Coming from a director who has given hard-hitting and serious films, including Natsamrat, Kaksparsh and even Vaastav, one is bound to be sceptical about watching a romantic drama directed by him. But with this musical, Mahesh Manjrekar has come out of his comfort zone and given a film that resonates well with the young, college-going generation.
It’s not a film that makes you think and makes no claims to being one. FU is a mass entertainer on the lines of Bollywood films in the same genre and it has its pros and cons. For starters, the film revolves around Thosar’s character Sahil and his group of friends, Makrand (Kirodian), Chilly (Pem), Billy (Pawandeep) and Gatlya (Manjrekar). All of them, like any college kid, go through the phases of college life – love, heartbreak, rivalry, rebellion etc. More often than not, they are pulled up for doing the wrong things but the kids are true at heart. So there’s no story in play here; it’s a pretty simple mix of situational actions and reactions.
To use a clichéd phrase, the film is fresh. Fresh because a film like this on such a grand scale (song sequences at foreign locales and all), is the first time that the viewers are getting a Karan Johar film-like experience in Marathi. Plus, there’s a bunch of promising youngsters who shine despite the limited work they have onscreen.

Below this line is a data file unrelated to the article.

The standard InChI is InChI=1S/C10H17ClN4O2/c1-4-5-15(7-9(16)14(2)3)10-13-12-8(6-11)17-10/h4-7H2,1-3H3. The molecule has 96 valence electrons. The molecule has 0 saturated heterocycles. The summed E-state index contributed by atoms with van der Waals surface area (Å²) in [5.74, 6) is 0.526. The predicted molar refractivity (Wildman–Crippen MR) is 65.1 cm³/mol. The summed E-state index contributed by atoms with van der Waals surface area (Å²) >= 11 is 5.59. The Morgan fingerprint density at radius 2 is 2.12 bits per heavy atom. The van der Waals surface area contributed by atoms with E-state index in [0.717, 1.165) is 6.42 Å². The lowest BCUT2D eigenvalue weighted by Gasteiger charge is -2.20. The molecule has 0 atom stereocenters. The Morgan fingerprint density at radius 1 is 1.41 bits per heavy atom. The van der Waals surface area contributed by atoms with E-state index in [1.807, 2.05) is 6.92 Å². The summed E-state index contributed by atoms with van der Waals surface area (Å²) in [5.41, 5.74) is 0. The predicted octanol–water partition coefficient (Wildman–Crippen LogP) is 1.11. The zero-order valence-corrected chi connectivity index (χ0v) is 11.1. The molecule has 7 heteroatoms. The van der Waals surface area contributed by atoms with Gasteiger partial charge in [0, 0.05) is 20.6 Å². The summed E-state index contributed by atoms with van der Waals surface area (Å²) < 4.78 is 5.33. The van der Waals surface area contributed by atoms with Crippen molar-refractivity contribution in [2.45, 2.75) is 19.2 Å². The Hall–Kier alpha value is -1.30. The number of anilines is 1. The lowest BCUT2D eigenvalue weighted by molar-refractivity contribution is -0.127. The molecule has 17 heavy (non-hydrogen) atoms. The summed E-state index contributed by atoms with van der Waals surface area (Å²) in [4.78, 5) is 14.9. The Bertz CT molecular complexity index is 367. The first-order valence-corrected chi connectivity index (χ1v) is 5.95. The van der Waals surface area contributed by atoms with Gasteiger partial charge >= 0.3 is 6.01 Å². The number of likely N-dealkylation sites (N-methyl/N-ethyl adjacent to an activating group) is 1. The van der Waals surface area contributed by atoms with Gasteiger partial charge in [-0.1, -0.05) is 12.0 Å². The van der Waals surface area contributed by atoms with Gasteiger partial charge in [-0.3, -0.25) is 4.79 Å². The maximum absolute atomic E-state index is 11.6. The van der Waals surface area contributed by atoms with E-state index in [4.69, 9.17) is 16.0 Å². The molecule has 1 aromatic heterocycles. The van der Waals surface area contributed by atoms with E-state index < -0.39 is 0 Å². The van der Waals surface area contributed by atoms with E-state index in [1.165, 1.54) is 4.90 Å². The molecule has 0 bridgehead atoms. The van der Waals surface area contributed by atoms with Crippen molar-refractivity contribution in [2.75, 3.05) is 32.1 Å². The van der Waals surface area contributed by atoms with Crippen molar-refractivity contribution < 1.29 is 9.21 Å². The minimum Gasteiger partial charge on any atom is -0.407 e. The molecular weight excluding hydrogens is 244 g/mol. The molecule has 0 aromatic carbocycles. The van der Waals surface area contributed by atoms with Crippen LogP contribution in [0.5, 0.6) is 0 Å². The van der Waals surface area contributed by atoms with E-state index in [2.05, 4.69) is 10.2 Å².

FU has its vices too. The endless songs get a bit too much and the lack of a proper story makes the film predictable. There are so many characters, all known faces, in the film that none of them get enough time to register on the viewers’ minds.
Manjrekar has given Akash a role that’s entirely different from Parshya in Sairat and the youngster tries his best to make the most of it. However, he needs some more polishing to shine bright. Vaidehi, Mayuresh and Shubham stand out. Surprisingly Satya, who has had a dismissible presence in his previous films, delivers well and makes a mark in some scenes.
FU is an entertainer and has to be watched that way. If you are expecting a serious subject that makes you think hard, your journey ends with the film’s title, which perhaps also happens to be Manjrekar’s answer to critics.